Doctor insights on:
Psoriasis Skin Disease
An autoimmune disease involving the skin, nails, and occasionally the joints. It is not contagious. There are several types of skin lesions, most common variety being large red scaly itchy plaques on extensor surfaces such as elbows and knees. Psoriasis can be controlled by a wide variety of medications, but a cure has ...Read more
Hi doctors, can you tell me what is latest medicine for hcm(highper trophic cardio myopathy-heart diseases) and psoriasis(skin diseases)?
HCM: Drugs for hcm are commonly those that are negatively inotropic such as all betablockers, verapamil and (if an antiarrhythmic is needed), norpace (disopyramide). For serious arrhythmias, often used with an icd, amiodarone. For psoriasis: sorry, not my field! if drugs fail, surgery is indicated (myomectomy/myotomy). ...Read more
Eczema: Eczema is a skin condition caused by inflammation. Atopic dermatitis is the most common of the many types of eczema. While the word "dermatitis" means inflammation of the skin, "atopic" refers to an allergic tendency, which is often inherited. Although atopic dermatitis itself is not caused by an allergy, eczema sufferers have a higher risk of developing other allergic conditions (like asthma or h. ...Read more
Is it true that after a certain age say 30 yrs, cells multiply slowly and hence skin conditions like psoriasis comes to control ..?
Not really: Your skin definitely changes over time (eg, it becomes thinner) and sometimes more susceptible to dryness and inflammation. However, it's difficult to predict that with age that your psoriasis will improve. In fact a lot of people develop psoriasis slightly later in life (eg, middle age). ...Read more
Can psoriasis be used as a cure or manipulated to use its fast skin producing cells to cure other diseases? For example vitiligo?
No: The 2 disorders are unrelated.Get a more detailed answer ›
Can someone please advise on conditions/diseases that have multiple skin involvement (psoriasis, dermatitis, eczema all at the same time)?
Unclear question.: Do you mean whether one can have (atopic) eczema, dermatitis, and psoriasis at the same time? Since eczema is used loosely, it may mean a skin rash including allergic contact or irritant dermatitis, then the answer is that it can exist with psoriasis or atopic dermatitis (the latter actually increases the risk in developing contact dermatitis). Psoriasis does not co-exist with atopic eczema. ...Read more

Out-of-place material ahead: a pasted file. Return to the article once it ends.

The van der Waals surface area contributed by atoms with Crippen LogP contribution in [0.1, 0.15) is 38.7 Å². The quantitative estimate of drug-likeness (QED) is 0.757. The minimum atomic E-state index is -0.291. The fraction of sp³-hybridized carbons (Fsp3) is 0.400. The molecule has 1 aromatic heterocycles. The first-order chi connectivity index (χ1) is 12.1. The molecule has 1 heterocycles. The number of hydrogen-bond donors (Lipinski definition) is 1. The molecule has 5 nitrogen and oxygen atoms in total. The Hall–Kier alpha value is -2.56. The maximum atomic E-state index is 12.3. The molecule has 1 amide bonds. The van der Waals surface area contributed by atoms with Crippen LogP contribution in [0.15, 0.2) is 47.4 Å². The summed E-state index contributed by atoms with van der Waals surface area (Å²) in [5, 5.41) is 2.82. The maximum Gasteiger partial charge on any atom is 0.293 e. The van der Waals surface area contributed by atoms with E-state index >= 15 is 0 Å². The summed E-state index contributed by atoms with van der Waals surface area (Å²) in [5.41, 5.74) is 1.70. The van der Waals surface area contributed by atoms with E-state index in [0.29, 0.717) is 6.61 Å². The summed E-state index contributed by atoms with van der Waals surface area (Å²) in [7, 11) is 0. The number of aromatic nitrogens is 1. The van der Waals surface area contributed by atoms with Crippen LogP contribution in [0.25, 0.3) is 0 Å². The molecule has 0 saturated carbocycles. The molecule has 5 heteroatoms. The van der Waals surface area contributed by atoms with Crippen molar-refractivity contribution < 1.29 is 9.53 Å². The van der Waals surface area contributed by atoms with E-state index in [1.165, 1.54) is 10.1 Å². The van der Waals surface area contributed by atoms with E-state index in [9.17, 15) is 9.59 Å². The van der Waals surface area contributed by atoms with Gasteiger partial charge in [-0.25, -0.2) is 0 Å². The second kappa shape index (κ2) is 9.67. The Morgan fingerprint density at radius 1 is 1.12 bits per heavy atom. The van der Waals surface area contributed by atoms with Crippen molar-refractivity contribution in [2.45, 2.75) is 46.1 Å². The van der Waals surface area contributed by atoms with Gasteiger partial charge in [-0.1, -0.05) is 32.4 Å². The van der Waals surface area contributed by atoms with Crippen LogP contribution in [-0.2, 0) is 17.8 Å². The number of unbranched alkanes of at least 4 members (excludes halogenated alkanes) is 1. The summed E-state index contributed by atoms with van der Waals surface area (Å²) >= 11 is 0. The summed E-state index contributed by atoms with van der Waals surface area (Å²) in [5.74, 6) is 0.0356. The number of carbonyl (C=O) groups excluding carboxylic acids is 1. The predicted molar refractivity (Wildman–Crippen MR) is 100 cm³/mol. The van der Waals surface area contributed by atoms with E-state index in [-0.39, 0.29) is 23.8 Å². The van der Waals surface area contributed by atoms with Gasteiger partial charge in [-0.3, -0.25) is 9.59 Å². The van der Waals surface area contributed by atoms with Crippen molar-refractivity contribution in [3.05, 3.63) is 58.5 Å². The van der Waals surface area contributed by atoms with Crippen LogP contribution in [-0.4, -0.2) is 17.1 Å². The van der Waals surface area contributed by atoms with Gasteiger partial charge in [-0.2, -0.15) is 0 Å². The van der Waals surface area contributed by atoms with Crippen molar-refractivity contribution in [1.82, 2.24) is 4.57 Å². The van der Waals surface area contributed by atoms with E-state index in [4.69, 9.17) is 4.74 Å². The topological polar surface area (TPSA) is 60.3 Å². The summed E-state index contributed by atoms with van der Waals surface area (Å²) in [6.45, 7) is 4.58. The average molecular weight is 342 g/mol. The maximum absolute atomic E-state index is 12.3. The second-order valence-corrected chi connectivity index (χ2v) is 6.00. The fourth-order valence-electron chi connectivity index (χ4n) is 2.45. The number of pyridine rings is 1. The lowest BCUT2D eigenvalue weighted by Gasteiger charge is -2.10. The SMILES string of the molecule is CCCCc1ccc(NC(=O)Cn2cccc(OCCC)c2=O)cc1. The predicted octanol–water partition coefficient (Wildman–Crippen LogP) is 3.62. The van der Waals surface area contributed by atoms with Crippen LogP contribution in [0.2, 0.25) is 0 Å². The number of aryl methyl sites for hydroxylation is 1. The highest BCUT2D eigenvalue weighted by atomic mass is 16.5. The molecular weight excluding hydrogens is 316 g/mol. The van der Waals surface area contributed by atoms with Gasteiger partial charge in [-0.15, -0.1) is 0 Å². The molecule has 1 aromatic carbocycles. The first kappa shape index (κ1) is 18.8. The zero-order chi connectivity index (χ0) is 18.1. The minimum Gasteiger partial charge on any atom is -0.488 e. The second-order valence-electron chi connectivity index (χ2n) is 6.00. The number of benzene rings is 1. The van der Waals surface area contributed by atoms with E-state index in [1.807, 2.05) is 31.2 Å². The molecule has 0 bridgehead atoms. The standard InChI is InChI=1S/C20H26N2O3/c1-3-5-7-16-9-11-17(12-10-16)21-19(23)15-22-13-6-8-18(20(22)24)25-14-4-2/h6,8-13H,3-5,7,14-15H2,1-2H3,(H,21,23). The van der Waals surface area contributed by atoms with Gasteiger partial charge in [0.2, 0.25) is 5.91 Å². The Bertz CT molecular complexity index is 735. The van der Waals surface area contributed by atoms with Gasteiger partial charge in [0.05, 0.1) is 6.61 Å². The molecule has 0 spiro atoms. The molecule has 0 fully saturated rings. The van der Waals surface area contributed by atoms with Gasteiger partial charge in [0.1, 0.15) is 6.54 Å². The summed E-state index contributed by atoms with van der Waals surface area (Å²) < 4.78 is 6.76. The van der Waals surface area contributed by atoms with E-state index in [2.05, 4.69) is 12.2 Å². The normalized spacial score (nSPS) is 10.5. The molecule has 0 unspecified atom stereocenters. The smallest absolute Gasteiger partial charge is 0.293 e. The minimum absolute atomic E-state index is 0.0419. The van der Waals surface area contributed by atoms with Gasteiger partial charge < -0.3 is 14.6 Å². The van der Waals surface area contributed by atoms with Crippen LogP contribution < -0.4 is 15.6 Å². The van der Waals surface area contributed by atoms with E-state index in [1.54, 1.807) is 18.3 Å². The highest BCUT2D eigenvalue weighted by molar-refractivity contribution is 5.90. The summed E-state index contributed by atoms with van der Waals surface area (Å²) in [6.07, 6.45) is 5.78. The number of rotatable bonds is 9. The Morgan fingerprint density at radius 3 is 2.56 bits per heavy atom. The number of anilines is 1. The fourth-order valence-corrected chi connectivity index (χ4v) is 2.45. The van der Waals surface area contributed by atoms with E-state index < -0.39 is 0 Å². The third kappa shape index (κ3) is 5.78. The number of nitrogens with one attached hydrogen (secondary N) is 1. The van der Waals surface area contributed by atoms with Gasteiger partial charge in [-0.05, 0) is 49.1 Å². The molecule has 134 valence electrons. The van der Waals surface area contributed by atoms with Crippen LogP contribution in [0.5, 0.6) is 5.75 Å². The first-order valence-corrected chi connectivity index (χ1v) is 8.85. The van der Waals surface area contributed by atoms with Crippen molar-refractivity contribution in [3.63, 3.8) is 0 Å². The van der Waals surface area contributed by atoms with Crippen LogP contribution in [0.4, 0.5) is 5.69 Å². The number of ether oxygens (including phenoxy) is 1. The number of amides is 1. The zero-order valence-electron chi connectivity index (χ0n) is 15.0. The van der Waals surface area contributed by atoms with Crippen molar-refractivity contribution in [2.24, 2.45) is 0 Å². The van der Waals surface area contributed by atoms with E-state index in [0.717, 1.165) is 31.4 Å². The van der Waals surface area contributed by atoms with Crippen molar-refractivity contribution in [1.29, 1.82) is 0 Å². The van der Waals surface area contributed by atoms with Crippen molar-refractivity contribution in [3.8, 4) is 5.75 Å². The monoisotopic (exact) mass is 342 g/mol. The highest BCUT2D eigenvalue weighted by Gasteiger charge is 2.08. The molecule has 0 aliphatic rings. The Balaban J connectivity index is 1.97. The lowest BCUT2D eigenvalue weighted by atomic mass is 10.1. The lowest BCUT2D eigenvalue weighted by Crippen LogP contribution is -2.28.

Yes: Psoriasis is a papulosquamous skin rash. There are other rashes that may look similar and a dermatologist can help in the differential diagnosis. To clarify the different rashes the person will need an examination and sometimes a biopsy. This can help differentiate oen rash form another. ...Read moreSee 1 more doctor answer
Dr blackwelder said in a reply, "please be aware psoriasis can be more serious than just a skin problem" how can it be more serious?
I have psoriasis on my head and each medicine i take helps a lot (xamiol/elocom) , but once i stop, the prosiasis comes back in days, how do I stop it?
See Dermatologist: Psoriasis is a chronic inflammatory skin condition that may, among other areas, affect the scalp region. Depending on the severity of the psoriasis in general, and scalp psoriasis in particular, a dermatologist may use topical steroids and/or systemic therapy with medications such a Methotrexate or newer generation of medications generally referred as "biologics.". ...Read more
Sure.: The scalp is one of the most common areas of involvement for psoriasis; some people have it only on the scalp. First line of treatment is one of the stronger therapeutic shampoos containing tar, salicylic acid, zinc pyrithione, or selenium sulfide. (keep it out of your eyes.) if that doesn't get it done, you'll need to see a dermatologist and get a prescription strength shampoo, lotion, or both. ...Read more
See details: The best option depends on the severity of the skin involvement. Often topical cortisone creams are adequate for mild, localized disease. Phototherapy is also valuable. For more severe disease, biologic agents such as strattera, (atomoxetine) enbrel, Humira and Remicade are extremely effective. ...Read more
Mostly like not: I am afraid that this would most likely not help. See your dermatologist for help. ...Read more